Subtlety is not one of Squaw Valley CEO Andy Wirth’s strong suits. Add writing a cohesive sound bite and good timing to that list.

By Andrew J. Pridgen

About the time the car was packed Friday afternoon and the tailgate was refusing to shut, Squaw CEO Andy Wirth closed his solitaire window and busted out an epic press release decrying the efforts of Incorporate Olympic Valley.

Maybe he thought, Fuck it, nobody’s paying attention to anything on the internets besides Google Maps and that Fallon video of U2 busking on a subway platform. Or maybe he had an extra tall boy with his hand roll lunch special at Mamasake.

Whatever it was, it was an incredible show of hubris-meets-confusion (<–which is what I can only hope is the title of some CEO’s, preferably Wirth’s, memoirs someday).

An arctic blast of fuck you from Wirth’s office featured the summer blockbuster headline: Placer County LAFCO’s Draft Fiscal Analysis Concludes Incorporation of Olympic Valley is Unfeasible (note to Andy: Acronyms are like emojis, they may be fun, but they have no place in your subject line) pretty much said, “I want to say fuck you Incorporate Olympic Valley but I’ll say it by saying someone else said it instead.”

I feel like a much better thing to do would’ve been just go on the group’s Facebook page and (speaking of emojis) just put a bunch of poop icons on their wall.

Happy Memorial Day.


Andy Wirth

Or he could’ve written something like: “The Incorporate Olympic Valley folks are a pain in my Recaro-Sport-office-chair-loving ass, and they need to go away and let my employer build a bunch of rough-hewn-and-granite shit that looks more dated than Jeb Bush’s foreign policy so I can restructure my bonus.”

Instead, he kicked off the weekend by twisting (a snippet from) Placer County’s local agency formation commission’s fiscal analysis of the area into saying the group’s mission to incorporate is invalid.

When in reality—and here comes the kicker—he unwittingly exposes the premise to build a big village thingy as equally if not more ridiculous than incorporation.


“The independent study confirms the prevailing wisdom, that creating a town of 500 people, based on one revenue source and dependent on tourism and weather conditions, doesn’t make sense. There aren’t enough pencils and erasers in the world to make the numbers work.” — Andy Wirth

This is the fucking best self-quoting quote ever. Here’s why:

  • Prevailing wisdom: What does that even mean? The prevailing wisdom is that Squaw used to burn down its own buildings, tried for decades to sue its KT-22 landlord into submission and that Andy Wirth is a carpetbagger from Colorado who can only pizza when he’s sliding down Sibes. I mean, whether you agree or not, it doesn’t matter…because, you know, that’s the prevailing wisdom.
  • Town of 500 people…doesn’t make sense: The state of Kansas alone has more than 400 towns with fewer than 500 people. And guess what? Not one of them is owned by a corporation. Autonomy is not merely the right of only the big and mighty—but, and maybe most crucially, the small and concerned. It’s like saying it doesn’t make sense when a poor person smiles—because, you know, they’re poor.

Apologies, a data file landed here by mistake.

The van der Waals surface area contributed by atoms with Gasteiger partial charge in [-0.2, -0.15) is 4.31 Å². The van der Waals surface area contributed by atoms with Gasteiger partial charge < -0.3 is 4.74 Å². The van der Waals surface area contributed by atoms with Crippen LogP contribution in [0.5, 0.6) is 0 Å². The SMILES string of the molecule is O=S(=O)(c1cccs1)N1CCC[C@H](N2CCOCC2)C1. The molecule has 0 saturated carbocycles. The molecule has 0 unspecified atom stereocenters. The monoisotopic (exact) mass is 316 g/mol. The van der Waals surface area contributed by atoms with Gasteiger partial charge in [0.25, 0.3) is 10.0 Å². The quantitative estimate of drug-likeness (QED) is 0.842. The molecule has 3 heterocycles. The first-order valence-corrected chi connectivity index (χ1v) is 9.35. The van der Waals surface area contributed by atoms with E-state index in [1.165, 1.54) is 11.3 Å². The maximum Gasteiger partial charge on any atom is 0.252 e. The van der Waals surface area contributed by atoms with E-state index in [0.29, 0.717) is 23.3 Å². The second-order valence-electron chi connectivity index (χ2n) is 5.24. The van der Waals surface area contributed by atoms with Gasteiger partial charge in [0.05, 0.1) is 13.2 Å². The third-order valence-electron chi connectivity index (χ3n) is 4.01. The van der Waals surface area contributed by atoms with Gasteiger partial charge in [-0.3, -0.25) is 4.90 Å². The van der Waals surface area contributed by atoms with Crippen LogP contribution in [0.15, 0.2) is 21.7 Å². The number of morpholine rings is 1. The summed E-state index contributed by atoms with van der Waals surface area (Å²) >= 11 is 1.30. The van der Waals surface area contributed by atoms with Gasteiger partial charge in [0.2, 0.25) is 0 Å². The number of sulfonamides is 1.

• One revenue source: Um, there it is. Creating anything based on one revenue source and the unpredictability of tourism and weather is NOT a good idea. If it seems incorporation to create a taxpayer base to help usher in decorum and stewardship is ill-fated then how bad an idea is putting a bunch of Monopoly hotels that look eerily similar to the Courtyard Salt Lake City Airport on what should be a protected watershed? How ‘bout taking the DeLorean back 1998 when there was money in ski real estate and snow on the mountain and building a village business model seemed feasible—does that seem like a good plan to go unchecked? With the options for Squaw’s future dwindling faster than you can say March 2015 snowpack results, it seems engagement along with alternative looks at infrastructure management, environmental impact and income generation could benefit the area more than corporate greed.
  • There aren’t enough pencils…: Not really sure where he’s going with this one. It takes people, not pencils and erasers, to make ideas work.

Part II of Wirth’s quote is even better:

“Furthermore (FURTHERMORE!), any attempts by Incorporate Olympic Valley (IOV) to ‘grab and capture’ Transient Occupancy Tax (TOT) from other parts of the North Lake Tahoe area, amounts to a ‘taking’ that will only have negative and adverse effects for everyone who lives here, works here or visits here.”

Note to Andy part II: please budget for a proofer or at least run your press releases by someone who doesn’t let you embed ‘air quotes’ into your regular quotes. It makes it look like you’re signing someone’s yearbook, not running a business. ?

  • ‘Grab and capture’: I think that’s supposed to be a ‘thing’. Like ‘shock and awe’ or ‘peanut butter and jelly’ or ‘make it a double’. Dunno. I might be a bit behind on my research but in none of the documentation I’ve read (nearly 2,000 pages—ugh) have I seen the Incorporate Olympic Valley group try to pull a SLA-type move and steal hotel taxes Patty Hearst-style from Tahoe City or Truckee or the Marina. Oh, wait, maybe he’s talking about ‘taking’ from parent company KSL or the Death Star or Liam Neeson. Nevermind.
  • That will only have negative and adverse effects: That’s terminology you reserve for what divorce does to children, Cousin Eddie, cancer or ISIS Day at the museum. Unleashing verbiage like that on a group of concerned citizens who don’t want to resort to tying themselves to bulldozers is probably a little strong (again, especially on the Friday of a three-day weekend.) Chillax bro.

It’s too bad the Incorporate Olympic Valley Group can’t respond to a press release. Then again, maybe they’ve got better things to do, like sharpening their pencils, this Memorial Day weekend.